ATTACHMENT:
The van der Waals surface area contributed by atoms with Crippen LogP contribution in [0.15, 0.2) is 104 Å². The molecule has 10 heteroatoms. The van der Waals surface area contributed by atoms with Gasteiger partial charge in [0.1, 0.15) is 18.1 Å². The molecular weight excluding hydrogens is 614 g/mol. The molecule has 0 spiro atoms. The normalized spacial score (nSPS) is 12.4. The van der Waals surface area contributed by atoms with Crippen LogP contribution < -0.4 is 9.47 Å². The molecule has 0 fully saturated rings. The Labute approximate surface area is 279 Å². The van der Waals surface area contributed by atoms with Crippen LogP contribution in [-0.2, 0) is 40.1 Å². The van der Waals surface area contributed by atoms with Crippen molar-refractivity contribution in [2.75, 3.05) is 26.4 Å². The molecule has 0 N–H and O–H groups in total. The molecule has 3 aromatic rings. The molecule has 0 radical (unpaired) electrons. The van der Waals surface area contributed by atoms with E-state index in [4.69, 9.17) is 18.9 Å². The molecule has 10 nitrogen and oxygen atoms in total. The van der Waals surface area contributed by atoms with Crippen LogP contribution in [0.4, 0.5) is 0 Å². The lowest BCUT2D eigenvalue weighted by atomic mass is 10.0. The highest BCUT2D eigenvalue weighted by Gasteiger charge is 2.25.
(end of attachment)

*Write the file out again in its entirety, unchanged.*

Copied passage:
The van der Waals surface area contributed by atoms with Crippen LogP contribution in [0.15, 0.2) is 104 Å². The molecule has 10 heteroatoms. The van der Waals surface area contributed by atoms with Gasteiger partial charge in [0.1, 0.15) is 18.1 Å². The molecular weight excluding hydrogens is 614 g/mol. The molecule has 0 spiro atoms. The normalized spacial score (nSPS) is 12.4. The van der Waals surface area contributed by atoms with Crippen LogP contribution < -0.4 is 9.47 Å². The molecule has 0 fully saturated rings. The Labute approximate surface area is 279 Å². The van der Waals surface area contributed by atoms with Crippen LogP contribution in [-0.2, 0) is 40.1 Å². The van der Waals surface area contributed by atoms with Crippen molar-refractivity contribution in [2.75, 3.05) is 26.4 Å². The molecule has 0 N–H and O–H groups in total. The molecule has 3 aromatic rings. The molecule has 0 radical (unpaired) electrons. The van der Waals surface area contributed by atoms with E-state index in [4.69, 9.17) is 18.9 Å². The molecule has 10 nitrogen and oxygen atoms in total. The van der Waals surface area contributed by atoms with Crippen LogP contribution in [0.4, 0.5) is 0 Å². The lowest BCUT2D eigenvalue weighted by atomic mass is 10.0. The highest BCUT2D eigenvalue weighted by Gasteiger charge is 2.25.